While many of us spend more time indoors than ever before, the pollution levels of indoor air are two to ten times higher than those found outdoors. Indoor air quality (IAQ) can be compromised by sources such as building materials, fuel-burning appliances, household cleaning and maintenance products, heating and cooling systems, tobacco products, and excess humidity. Many of these emit volatile organic compounds (VOCs) into the air by off-gassing and evaporation. Though there are several strategies for reducing VOCs and other pollutants in indoor air, including source control and air filtration systems—the information that follows in this article will focus on the role of ventilation.
A well-ventilated indoor space is one in which occupants are healthier and happier. Ventilation removes VOCs from buildings, resulting in lower rates of airborne infectious diseases and health effects, and fewer symptoms of Sick Building Syndrome (anything from headaches and eye, nose, and throat irritation to fatigue, nausea, and respiratory ailments). Studies in schools show that in well-ventilated classrooms, attendance is higher, and academic performance is too—students are faster and make fewer errors. A joint study by Harvard, SUNY Upstate Medical University, and Syracuse University showed similar results in the workplace: people working in a building with low VOCs and good ventilation experienced huge jumps in their cognitive functions, particularly in areas considered “high-level,” including crisis response, strategy, and information usage. Poor IAQ disproportionately affects vulnerable populations, like children, the elderly, those with chronic conditions, low-income, and minorities.
Throughout almost the entire history of built indoor spaces, outdoor air has entered directly into buildings, but with the advent of electricity, many of today’s buildings depend on mechanical ventilation rather than natural airflow. The recent industry push for high-performance buildings that expend less energy on heating and cooling has led, in many cases, to more insulated, airtight buildings. A side effect has been reduced ventilation—indoor pollutants remain concentrated in the air, with nowhere to go. But even though they seem incompatible, with proper design and installation it is possible for a building to be both energy efficient and have good ventilation.
How Does Ventilation Occur?
There are three main ways for outdoor air to enter and leave a building: natural ventilation, infiltration, and mechanical ventilation. Natural ventilation is the movement of air through open windows or doors. Along with window shading, it can also be used to regulate indoor air temperature, which helps to moderate the use of heating and cooling systems as well as reducing the IAQ effects of these systems. Infiltration is when air enters through openings, joints, and cracks in walls, floors, and ceilings, and around windows and doors. It happens in all buildings to some extent. Natural ventilation and infiltration are both passive methods, in which air movement occurs through temperature and pressure differences between indoors and outdoors, and by wind.
Finally, mechanical ventilation is an active method, which intakes and removes air from indoor space using heating, ventilation, and air conditioning (HVAC) systems. These range from outdoor vented fans that remove air from a specific room, like a bathroom or kitchen, to whole-house systems that remove indoor air and distribute fresh air throughout the house. These can be either intermittent or continuous. However, most heating and cooling systems don’t mechanically bring outdoor air indoors, though some newer systems are incorporating ventilation features, including energy efficient heat recovery ventilators that alleviate cooling and heating costs. There is a new market for air quality sensor technologies and dynamic response natural ventilation systems that work in tandem with air filtration systems.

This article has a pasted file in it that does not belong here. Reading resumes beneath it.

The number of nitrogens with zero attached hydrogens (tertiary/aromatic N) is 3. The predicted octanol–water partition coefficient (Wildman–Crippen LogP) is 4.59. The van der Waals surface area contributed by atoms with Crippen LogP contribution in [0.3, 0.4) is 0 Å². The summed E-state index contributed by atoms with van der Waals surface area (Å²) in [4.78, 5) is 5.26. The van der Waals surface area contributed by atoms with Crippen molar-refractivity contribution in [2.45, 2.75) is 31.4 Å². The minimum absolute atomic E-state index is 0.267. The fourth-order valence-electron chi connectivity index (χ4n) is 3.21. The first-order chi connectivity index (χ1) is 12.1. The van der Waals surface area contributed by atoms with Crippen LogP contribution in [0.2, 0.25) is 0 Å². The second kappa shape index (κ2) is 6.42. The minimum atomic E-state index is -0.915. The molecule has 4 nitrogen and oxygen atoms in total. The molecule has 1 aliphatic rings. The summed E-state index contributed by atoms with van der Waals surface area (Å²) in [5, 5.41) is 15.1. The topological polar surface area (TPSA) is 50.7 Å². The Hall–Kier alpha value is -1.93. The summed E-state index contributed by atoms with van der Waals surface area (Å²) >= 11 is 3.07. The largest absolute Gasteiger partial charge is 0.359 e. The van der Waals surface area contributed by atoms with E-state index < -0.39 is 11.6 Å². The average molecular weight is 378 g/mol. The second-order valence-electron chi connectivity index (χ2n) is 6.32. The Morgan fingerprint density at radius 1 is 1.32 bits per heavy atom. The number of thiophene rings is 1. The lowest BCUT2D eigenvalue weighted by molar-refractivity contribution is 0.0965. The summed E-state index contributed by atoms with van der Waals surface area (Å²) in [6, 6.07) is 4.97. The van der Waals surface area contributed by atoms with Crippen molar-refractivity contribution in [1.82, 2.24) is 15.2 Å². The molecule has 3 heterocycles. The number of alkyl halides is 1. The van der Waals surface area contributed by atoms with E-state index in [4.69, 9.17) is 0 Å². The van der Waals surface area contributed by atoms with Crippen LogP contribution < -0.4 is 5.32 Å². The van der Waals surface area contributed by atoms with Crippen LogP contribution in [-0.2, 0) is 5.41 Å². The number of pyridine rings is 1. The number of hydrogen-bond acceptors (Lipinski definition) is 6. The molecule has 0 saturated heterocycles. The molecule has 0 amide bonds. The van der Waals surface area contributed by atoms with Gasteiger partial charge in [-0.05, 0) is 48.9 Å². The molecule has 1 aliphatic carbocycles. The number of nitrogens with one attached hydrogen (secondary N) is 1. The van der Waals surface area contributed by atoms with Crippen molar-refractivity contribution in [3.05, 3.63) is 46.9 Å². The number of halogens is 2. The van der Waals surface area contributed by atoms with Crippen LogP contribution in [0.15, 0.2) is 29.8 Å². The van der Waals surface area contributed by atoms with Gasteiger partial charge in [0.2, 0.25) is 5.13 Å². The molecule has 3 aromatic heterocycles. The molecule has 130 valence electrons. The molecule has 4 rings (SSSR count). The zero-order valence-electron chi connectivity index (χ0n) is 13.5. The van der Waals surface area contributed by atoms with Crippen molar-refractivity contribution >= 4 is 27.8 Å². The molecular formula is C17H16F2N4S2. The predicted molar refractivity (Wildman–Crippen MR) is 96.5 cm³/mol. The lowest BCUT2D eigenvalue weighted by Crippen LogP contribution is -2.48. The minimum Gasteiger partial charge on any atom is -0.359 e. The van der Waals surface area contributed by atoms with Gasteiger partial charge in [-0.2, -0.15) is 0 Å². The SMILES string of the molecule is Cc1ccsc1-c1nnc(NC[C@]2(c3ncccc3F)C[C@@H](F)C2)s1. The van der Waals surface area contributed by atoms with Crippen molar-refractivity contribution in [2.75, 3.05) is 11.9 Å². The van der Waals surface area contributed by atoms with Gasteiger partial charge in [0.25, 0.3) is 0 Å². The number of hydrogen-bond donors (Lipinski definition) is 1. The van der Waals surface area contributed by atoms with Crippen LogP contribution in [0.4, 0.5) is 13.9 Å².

The effectiveness of a ventilation system is dependent on how air is distributed throughout the indoor space. According to the air balance principle, air always flows from spaces with higher air quality to those with lower air quality. This means supplying air to the cleaner rooms, which then flows into more polluted rooms, where it is exhausted. In commercial buildings, outdoor air would enter into areas with high occupancy and be exhausted from rooms that generate pollution in order to maintain air balance (so that polluted air doesn’t flow into higher occupancy rooms). In residential buildings, air enters through bedrooms and living rooms, and is exhausted in bathrooms and kitchens.
The Outdoor Air Conundrum
Outdoor air enters a building through air intakes, whether mechanically—through HVAC system—or naturally ventilated—through windows. Conventional wisdom says that IAQ can be improved by bringing in outdoor air. But in cases where outdoor air is polluted too, this isn’t necessarily a great solution. Outdoor air contaminants include radon, pesticides, vehicle emissions, smoke, and refuse. It’s important to fully evaluate the ambient air quality and sources of contamination in the area where a building is, or will be, located. Designers and building professionals should be mindful of outdoor air quality when determining a building’s location and design in order to avoid negative health effects.
The most comprehensive ventilation standard in the US was established by the American Society of Heating, Refrigeration and Air Conditioning Engineers (ASHRAE). This standard is used by various green building certifications and frameworks, including LEEDv4, Living Building Challenge, and Fitwel.